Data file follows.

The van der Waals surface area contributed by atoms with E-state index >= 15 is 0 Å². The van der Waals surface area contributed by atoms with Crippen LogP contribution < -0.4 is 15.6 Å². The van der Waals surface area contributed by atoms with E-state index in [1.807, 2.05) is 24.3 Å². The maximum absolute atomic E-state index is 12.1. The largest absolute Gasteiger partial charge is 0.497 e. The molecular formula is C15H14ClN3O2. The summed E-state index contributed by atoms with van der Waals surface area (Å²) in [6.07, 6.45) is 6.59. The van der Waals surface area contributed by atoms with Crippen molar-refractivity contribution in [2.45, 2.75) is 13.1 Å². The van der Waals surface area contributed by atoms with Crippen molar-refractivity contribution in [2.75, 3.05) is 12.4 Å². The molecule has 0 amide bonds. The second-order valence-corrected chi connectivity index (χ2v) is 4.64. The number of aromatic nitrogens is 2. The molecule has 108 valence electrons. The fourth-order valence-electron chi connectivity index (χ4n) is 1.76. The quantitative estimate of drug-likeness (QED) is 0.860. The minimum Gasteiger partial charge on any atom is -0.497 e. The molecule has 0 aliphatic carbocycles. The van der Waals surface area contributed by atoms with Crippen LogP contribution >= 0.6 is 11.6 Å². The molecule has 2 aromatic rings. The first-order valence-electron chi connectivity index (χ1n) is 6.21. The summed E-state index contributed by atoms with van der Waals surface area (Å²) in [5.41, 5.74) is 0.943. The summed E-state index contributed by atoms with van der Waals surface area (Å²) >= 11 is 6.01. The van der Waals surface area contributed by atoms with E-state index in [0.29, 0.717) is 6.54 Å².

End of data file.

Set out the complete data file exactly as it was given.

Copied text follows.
The van der Waals surface area contributed by atoms with E-state index >= 15 is 0 Å². The van der Waals surface area contributed by atoms with Crippen LogP contribution < -0.4 is 15.6 Å². The van der Waals surface area contributed by atoms with E-state index in [1.807, 2.05) is 24.3 Å². The maximum absolute atomic E-state index is 12.1. The largest absolute Gasteiger partial charge is 0.497 e. The molecular formula is C15H14ClN3O2. The summed E-state index contributed by atoms with van der Waals surface area (Å²) in [6.07, 6.45) is 6.59. The van der Waals surface area contributed by atoms with Crippen molar-refractivity contribution in [2.45, 2.75) is 13.1 Å². The van der Waals surface area contributed by atoms with Crippen molar-refractivity contribution in [2.75, 3.05) is 12.4 Å². The molecule has 0 amide bonds. The second-order valence-corrected chi connectivity index (χ2v) is 4.64. The number of aromatic nitrogens is 2. The molecule has 108 valence electrons. The fourth-order valence-electron chi connectivity index (χ4n) is 1.76. The quantitative estimate of drug-likeness (QED) is 0.860. The minimum Gasteiger partial charge on any atom is -0.497 e. The molecule has 0 aliphatic carbocycles. The van der Waals surface area contributed by atoms with Crippen LogP contribution >= 0.6 is 11.6 Å². The molecule has 2 aromatic rings. The first-order valence-electron chi connectivity index (χ1n) is 6.21. The summed E-state index contributed by atoms with van der Waals surface area (Å²) in [5.41, 5.74) is 0.943. The summed E-state index contributed by atoms with van der Waals surface area (Å²) >= 11 is 6.01. The van der Waals surface area contributed by atoms with E-state index in [0.29, 0.717) is 6.54 Å².